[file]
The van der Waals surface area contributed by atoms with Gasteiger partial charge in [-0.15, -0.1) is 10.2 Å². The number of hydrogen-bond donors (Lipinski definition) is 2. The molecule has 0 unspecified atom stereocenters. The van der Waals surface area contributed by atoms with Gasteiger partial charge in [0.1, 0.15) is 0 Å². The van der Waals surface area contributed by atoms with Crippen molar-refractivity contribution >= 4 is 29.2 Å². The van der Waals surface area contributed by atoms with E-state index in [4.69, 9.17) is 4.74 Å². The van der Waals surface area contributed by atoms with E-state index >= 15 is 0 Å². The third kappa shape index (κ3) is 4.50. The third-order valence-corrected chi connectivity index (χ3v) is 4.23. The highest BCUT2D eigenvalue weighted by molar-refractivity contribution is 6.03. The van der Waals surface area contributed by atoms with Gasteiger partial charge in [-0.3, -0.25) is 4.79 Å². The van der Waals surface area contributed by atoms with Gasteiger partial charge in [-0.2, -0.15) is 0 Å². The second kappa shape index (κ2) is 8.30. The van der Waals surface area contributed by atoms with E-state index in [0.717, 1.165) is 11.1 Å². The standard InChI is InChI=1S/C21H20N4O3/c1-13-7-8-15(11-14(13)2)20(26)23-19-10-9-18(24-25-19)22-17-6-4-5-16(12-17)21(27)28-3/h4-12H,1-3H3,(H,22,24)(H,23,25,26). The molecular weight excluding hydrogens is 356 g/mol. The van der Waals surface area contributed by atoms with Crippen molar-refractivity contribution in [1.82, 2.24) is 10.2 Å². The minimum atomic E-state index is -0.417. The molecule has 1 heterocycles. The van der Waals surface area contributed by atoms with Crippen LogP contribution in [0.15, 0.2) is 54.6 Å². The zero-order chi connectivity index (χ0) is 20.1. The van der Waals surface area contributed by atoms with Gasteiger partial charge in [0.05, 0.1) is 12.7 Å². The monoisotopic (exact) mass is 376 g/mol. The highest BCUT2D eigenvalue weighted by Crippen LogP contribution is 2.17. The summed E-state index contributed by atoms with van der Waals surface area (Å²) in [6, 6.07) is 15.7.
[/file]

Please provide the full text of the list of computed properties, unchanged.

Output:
The van der Waals surface area contributed by atoms with Gasteiger partial charge in [-0.15, -0.1) is 10.2 Å². The number of hydrogen-bond donors (Lipinski definition) is 2. The molecule has 0 unspecified atom stereocenters. The van der Waals surface area contributed by atoms with Gasteiger partial charge in [0.1, 0.15) is 0 Å². The van der Waals surface area contributed by atoms with Crippen molar-refractivity contribution >= 4 is 29.2 Å². The van der Waals surface area contributed by atoms with E-state index in [4.69, 9.17) is 4.74 Å². The van der Waals surface area contributed by atoms with E-state index >= 15 is 0 Å². The third kappa shape index (κ3) is 4.50. The third-order valence-corrected chi connectivity index (χ3v) is 4.23. The highest BCUT2D eigenvalue weighted by molar-refractivity contribution is 6.03. The van der Waals surface area contributed by atoms with Gasteiger partial charge in [-0.3, -0.25) is 4.79 Å². The van der Waals surface area contributed by atoms with Gasteiger partial charge in [-0.2, -0.15) is 0 Å². The second kappa shape index (κ2) is 8.30. The van der Waals surface area contributed by atoms with E-state index in [0.717, 1.165) is 11.1 Å². The standard InChI is InChI=1S/C21H20N4O3/c1-13-7-8-15(11-14(13)2)20(26)23-19-10-9-18(24-25-19)22-17-6-4-5-16(12-17)21(27)28-3/h4-12H,1-3H3,(H,22,24)(H,23,25,26). The molecular weight excluding hydrogens is 356 g/mol. The van der Waals surface area contributed by atoms with Crippen molar-refractivity contribution in [1.82, 2.24) is 10.2 Å². The minimum atomic E-state index is -0.417. The molecule has 1 heterocycles. The van der Waals surface area contributed by atoms with Crippen LogP contribution in [0.15, 0.2) is 54.6 Å². The zero-order chi connectivity index (χ0) is 20.1. The van der Waals surface area contributed by atoms with Gasteiger partial charge in [0.05, 0.1) is 12.7 Å². The monoisotopic (exact) mass is 376 g/mol. The highest BCUT2D eigenvalue weighted by Crippen LogP contribution is 2.17. The summed E-state index contributed by atoms with van der Waals surface area (Å²) in [6, 6.07) is 15.7.